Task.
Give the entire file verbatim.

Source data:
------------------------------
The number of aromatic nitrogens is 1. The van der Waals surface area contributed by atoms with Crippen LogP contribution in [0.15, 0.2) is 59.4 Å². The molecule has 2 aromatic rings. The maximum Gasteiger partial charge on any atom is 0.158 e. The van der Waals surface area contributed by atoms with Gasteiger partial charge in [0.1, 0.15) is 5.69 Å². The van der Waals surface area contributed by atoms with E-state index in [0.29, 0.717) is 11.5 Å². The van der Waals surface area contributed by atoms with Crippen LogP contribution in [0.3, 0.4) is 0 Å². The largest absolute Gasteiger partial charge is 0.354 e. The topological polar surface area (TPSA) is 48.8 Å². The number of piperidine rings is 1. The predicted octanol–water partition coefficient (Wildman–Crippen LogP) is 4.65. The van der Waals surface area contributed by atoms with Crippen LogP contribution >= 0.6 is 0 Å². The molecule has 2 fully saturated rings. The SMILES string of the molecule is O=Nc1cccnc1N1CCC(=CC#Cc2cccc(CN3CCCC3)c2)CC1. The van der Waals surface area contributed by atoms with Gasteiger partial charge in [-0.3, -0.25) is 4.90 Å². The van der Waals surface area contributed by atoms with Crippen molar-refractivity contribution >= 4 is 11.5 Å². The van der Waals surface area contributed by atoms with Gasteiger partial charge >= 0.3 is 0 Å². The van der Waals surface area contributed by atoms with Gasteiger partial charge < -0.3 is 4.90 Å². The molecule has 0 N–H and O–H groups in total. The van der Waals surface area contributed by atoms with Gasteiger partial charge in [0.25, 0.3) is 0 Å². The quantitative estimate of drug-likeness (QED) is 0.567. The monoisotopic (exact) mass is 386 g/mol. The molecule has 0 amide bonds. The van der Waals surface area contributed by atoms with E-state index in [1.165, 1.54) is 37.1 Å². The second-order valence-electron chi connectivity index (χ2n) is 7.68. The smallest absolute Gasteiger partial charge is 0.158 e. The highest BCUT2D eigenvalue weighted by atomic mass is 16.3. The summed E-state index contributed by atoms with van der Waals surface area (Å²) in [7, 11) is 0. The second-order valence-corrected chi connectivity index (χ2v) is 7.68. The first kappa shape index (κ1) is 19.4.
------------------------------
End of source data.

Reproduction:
The number of aromatic nitrogens is 1. The van der Waals surface area contributed by atoms with Crippen LogP contribution in [0.15, 0.2) is 59.4 Å². The molecule has 2 aromatic rings. The maximum Gasteiger partial charge on any atom is 0.158 e. The van der Waals surface area contributed by atoms with Gasteiger partial charge in [0.1, 0.15) is 5.69 Å². The van der Waals surface area contributed by atoms with E-state index in [0.29, 0.717) is 11.5 Å². The van der Waals surface area contributed by atoms with Crippen LogP contribution in [0.3, 0.4) is 0 Å². The largest absolute Gasteiger partial charge is 0.354 e. The topological polar surface area (TPSA) is 48.8 Å². The number of piperidine rings is 1. The predicted octanol–water partition coefficient (Wildman–Crippen LogP) is 4.65. The van der Waals surface area contributed by atoms with Crippen LogP contribution >= 0.6 is 0 Å². The molecule has 2 fully saturated rings. The SMILES string of the molecule is O=Nc1cccnc1N1CCC(=CC#Cc2cccc(CN3CCCC3)c2)CC1. The van der Waals surface area contributed by atoms with Gasteiger partial charge in [-0.3, -0.25) is 4.90 Å². The van der Waals surface area contributed by atoms with Crippen molar-refractivity contribution >= 4 is 11.5 Å². The van der Waals surface area contributed by atoms with Gasteiger partial charge >= 0.3 is 0 Å². The van der Waals surface area contributed by atoms with Gasteiger partial charge < -0.3 is 4.90 Å². The molecule has 0 N–H and O–H groups in total. The van der Waals surface area contributed by atoms with Gasteiger partial charge in [0.25, 0.3) is 0 Å². The quantitative estimate of drug-likeness (QED) is 0.567. The monoisotopic (exact) mass is 386 g/mol. The molecule has 0 amide bonds. The van der Waals surface area contributed by atoms with E-state index in [1.165, 1.54) is 37.1 Å². The second-order valence-electron chi connectivity index (χ2n) is 7.68. The smallest absolute Gasteiger partial charge is 0.158 e. The highest BCUT2D eigenvalue weighted by atomic mass is 16.3. The summed E-state index contributed by atoms with van der Waals surface area (Å²) in [7, 11) is 0. The second-order valence-corrected chi connectivity index (χ2v) is 7.68. The first kappa shape index (κ1) is 19.4.